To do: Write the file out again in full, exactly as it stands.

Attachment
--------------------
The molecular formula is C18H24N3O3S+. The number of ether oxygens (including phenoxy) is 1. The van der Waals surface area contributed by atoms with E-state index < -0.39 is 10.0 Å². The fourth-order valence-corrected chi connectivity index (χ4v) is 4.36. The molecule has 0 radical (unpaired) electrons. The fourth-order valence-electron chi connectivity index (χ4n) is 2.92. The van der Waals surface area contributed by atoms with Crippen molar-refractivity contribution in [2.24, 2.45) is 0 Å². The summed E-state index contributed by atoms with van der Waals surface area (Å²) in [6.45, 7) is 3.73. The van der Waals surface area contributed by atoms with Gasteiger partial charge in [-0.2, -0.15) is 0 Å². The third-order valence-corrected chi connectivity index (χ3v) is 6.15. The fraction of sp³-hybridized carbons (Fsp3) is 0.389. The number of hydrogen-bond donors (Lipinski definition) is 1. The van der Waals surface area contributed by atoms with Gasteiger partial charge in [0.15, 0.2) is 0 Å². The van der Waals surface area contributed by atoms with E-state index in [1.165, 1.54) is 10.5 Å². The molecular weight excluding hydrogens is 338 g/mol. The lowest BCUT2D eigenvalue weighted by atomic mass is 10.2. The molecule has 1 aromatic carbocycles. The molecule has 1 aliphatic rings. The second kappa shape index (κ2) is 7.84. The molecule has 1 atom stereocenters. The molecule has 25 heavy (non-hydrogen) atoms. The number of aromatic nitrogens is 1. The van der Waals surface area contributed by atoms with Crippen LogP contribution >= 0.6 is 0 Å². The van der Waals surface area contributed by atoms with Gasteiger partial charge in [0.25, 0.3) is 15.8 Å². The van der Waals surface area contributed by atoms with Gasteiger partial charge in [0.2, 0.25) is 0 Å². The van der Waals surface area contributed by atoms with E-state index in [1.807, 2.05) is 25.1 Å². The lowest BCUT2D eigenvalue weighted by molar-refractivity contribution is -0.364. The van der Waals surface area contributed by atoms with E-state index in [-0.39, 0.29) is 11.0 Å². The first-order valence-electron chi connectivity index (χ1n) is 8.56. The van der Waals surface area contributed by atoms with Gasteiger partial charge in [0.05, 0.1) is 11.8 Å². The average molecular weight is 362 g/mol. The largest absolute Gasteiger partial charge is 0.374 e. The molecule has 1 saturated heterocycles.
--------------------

The molecular formula is C18H24N3O3S+. The number of ether oxygens (including phenoxy) is 1. The van der Waals surface area contributed by atoms with E-state index < -0.39 is 10.0 Å². The fourth-order valence-corrected chi connectivity index (χ4v) is 4.36. The molecule has 0 radical (unpaired) electrons. The fourth-order valence-electron chi connectivity index (χ4n) is 2.92. The van der Waals surface area contributed by atoms with Crippen molar-refractivity contribution in [2.24, 2.45) is 0 Å². The summed E-state index contributed by atoms with van der Waals surface area (Å²) in [6.45, 7) is 3.73. The van der Waals surface area contributed by atoms with Gasteiger partial charge in [-0.2, -0.15) is 0 Å². The third-order valence-corrected chi connectivity index (χ3v) is 6.15. The fraction of sp³-hybridized carbons (Fsp3) is 0.389. The number of hydrogen-bond donors (Lipinski definition) is 1. The van der Waals surface area contributed by atoms with Gasteiger partial charge in [0.15, 0.2) is 0 Å². The van der Waals surface area contributed by atoms with E-state index in [1.165, 1.54) is 10.5 Å². The molecular weight excluding hydrogens is 338 g/mol. The lowest BCUT2D eigenvalue weighted by atomic mass is 10.2. The molecule has 1 aromatic carbocycles. The molecule has 1 aliphatic rings. The second kappa shape index (κ2) is 7.84. The molecule has 1 atom stereocenters. The molecule has 25 heavy (non-hydrogen) atoms. The number of aromatic nitrogens is 1. The van der Waals surface area contributed by atoms with Crippen LogP contribution >= 0.6 is 0 Å². The van der Waals surface area contributed by atoms with Gasteiger partial charge in [0.25, 0.3) is 15.8 Å². The van der Waals surface area contributed by atoms with Gasteiger partial charge in [0.2, 0.25) is 0 Å². The van der Waals surface area contributed by atoms with E-state index in [1.807, 2.05) is 25.1 Å². The lowest BCUT2D eigenvalue weighted by molar-refractivity contribution is -0.364. The van der Waals surface area contributed by atoms with E-state index in [-0.39, 0.29) is 11.0 Å². The first-order valence-electron chi connectivity index (χ1n) is 8.56. The van der Waals surface area contributed by atoms with Gasteiger partial charge in [0.05, 0.1) is 11.8 Å². The average molecular weight is 362 g/mol. The largest absolute Gasteiger partial charge is 0.374 e. The molecule has 1 saturated heterocycles.